The Trouble with Teeth, the latest release from three-piece indie band Little Coyote, is not your typical alternative/indie album. Right from the intro track, “Blood Rush“, an apparent air of melancholy settle into the music and lingers for the entire album. The second song, “Bottom” begins with the transition from the end of “Blood Rush“. A strong yet haunting piano melody gives way to a bass and drum lead chorus. The instrument-heavy parts of “Bottom” sound like a more reserved and delicate version of Eisley circa The Valley. “Bottom” has dynamic changes in texture and intensity that make it feel more like a journey than one song.
“Medicine“, the third song on The Trouble with Teeth, is a rhythm-heavy break from the melancholic tone of the previous tracks. Though the lyrics still convey self-doubt, a sense of loss of control, and escapism, themes that fit in with the overall tone of the album, the musical aspect of the song is more lighthearted but gradually unwinds into controlled chaos with screeching guitar parts and heavy, almost dragging drums that create a sense of steady descent. The following song, “Daylight Twilight” bring the tone back to one of soft darkness and brooding that gradually builds marked by the line “Only the darkness can reach me”.
“Teeth Rot“, despite its name, features a gorgeous piano part and percussive elements that create a steady groove. The song is one of the longer ones on the album at a little over five minutes, but the instrumental interludes, changes in tempo and energy level, and wandering feel keep it from seeming like it drags on longer than it should. “Annie’s Dead” has a theatric, almost Bill Joel-esque quality to it in the first minute of it before the band kicks in. The crashing symbols punctuate the enigmatic and cryptic lyrics of the song such as “Cause he’s just an old man/and it’s just blue eyes/it’s just heaven or hell/it’s just little lies“. “Lucy Gets Blue“, the seventh song, falls in the same vein as “Annie’s Dead“, with changes in the intensity of the instrumentation while maintaining the underlying creepiness of the album as a whole.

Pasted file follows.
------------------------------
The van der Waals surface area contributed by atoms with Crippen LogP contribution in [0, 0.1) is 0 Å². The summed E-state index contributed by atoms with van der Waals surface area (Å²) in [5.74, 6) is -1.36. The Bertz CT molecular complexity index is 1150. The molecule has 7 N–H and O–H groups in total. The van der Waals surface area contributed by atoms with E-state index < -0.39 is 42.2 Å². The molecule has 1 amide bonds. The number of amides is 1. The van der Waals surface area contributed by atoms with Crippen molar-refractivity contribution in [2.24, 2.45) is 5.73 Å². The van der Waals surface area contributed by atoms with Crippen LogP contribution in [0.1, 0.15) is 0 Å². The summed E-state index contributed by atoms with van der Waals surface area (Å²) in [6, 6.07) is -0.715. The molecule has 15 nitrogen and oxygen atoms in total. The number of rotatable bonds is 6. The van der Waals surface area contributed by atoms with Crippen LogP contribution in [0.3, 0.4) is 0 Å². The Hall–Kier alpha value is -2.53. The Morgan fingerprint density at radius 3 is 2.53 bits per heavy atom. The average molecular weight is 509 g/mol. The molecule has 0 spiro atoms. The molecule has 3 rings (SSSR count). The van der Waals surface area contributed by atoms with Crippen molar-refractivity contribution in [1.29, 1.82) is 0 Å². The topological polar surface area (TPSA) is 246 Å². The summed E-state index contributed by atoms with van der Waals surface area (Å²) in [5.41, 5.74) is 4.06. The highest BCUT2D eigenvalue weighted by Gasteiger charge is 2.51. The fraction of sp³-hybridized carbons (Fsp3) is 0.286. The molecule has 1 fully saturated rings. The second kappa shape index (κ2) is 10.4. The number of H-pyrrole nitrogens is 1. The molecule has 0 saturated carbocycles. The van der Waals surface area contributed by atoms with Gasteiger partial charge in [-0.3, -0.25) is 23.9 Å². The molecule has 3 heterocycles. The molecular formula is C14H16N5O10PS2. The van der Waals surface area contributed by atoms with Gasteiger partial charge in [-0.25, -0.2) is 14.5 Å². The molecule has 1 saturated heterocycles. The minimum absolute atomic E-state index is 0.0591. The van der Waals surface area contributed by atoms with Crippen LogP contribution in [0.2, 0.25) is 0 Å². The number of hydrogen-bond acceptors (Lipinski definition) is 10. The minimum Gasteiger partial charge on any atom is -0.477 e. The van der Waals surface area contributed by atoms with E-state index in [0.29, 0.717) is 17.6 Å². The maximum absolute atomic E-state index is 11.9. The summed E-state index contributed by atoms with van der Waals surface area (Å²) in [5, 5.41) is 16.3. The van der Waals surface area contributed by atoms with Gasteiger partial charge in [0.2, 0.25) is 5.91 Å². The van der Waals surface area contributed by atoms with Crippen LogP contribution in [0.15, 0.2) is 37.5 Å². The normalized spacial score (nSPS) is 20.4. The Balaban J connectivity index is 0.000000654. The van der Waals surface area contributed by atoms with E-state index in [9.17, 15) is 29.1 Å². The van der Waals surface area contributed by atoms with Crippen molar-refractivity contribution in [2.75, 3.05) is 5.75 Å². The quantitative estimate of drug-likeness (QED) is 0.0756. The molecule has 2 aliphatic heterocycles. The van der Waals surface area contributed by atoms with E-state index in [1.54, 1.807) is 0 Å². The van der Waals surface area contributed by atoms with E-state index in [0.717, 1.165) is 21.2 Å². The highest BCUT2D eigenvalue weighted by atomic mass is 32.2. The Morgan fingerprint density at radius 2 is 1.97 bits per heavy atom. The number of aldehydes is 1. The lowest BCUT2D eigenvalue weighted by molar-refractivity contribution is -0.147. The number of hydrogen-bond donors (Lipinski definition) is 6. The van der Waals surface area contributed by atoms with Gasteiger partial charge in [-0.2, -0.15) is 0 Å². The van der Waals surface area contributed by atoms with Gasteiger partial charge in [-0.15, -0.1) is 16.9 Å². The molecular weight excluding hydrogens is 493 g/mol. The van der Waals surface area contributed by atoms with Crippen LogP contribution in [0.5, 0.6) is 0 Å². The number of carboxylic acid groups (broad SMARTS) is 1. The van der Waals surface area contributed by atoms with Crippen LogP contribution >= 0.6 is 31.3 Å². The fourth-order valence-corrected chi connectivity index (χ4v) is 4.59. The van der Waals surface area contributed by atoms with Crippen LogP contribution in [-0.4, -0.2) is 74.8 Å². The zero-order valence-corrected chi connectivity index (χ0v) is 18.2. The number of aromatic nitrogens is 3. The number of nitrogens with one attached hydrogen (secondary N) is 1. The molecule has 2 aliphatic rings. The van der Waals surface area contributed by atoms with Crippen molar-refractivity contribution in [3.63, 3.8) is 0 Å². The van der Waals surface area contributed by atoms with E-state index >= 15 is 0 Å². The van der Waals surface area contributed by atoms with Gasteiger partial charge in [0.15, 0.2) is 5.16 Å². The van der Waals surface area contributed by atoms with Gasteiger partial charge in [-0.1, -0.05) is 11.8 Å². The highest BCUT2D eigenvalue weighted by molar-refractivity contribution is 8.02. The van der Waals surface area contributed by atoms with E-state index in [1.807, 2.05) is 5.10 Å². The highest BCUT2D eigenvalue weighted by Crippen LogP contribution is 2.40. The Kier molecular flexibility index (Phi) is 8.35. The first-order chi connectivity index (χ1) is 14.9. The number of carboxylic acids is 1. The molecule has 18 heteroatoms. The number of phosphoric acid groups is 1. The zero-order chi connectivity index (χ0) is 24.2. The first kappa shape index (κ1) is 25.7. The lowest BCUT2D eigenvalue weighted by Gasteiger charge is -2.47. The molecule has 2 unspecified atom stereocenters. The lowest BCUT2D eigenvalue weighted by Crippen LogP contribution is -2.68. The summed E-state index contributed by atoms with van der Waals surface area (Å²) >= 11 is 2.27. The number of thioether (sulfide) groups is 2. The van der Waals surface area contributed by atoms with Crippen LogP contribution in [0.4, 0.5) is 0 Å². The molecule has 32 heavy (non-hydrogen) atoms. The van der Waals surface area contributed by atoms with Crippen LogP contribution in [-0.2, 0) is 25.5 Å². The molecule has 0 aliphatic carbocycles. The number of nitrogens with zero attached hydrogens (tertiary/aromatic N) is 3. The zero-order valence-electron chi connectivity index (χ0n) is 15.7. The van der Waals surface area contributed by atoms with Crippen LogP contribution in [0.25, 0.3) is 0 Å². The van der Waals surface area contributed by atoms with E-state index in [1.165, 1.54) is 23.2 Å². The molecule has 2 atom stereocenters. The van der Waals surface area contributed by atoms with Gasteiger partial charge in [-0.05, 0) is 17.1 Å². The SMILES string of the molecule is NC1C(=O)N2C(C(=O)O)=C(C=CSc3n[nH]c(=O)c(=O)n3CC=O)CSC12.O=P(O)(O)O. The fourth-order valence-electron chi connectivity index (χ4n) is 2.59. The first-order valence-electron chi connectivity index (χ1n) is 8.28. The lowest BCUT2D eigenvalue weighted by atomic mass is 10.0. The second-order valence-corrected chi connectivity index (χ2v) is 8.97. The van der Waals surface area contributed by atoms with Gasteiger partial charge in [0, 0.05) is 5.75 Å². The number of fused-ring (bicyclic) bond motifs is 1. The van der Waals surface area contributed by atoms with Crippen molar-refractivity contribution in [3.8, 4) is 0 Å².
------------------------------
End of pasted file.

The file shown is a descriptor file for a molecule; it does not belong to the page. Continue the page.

The title track, “The Trouble with Teeth“, is a soft ballad performed by vocalist and pianist Teagan Johnston. The gentle tinkling piano melodies lead the album out on a calm and peaceful note. The Trouble with Teeth is a cohesive, well planned out, and atmospheric compilation. The way that the songs on the album flow together and create an audible aesthetic is an art unto itself, and one that has largely been ignored by more well-known artists as of late. Debut albums are rarely as well planned out and as consistent as The Trouble with Teeth is. The fact that it was spearheaded by only three artists (with some help in the studio from others) is quite impressive. Little Coyote blends alternative, adult contemporary, new-age, and soft lullibilic music to create their own unique song structures, instrumentation, and feel.
Last modified: January 21, 2018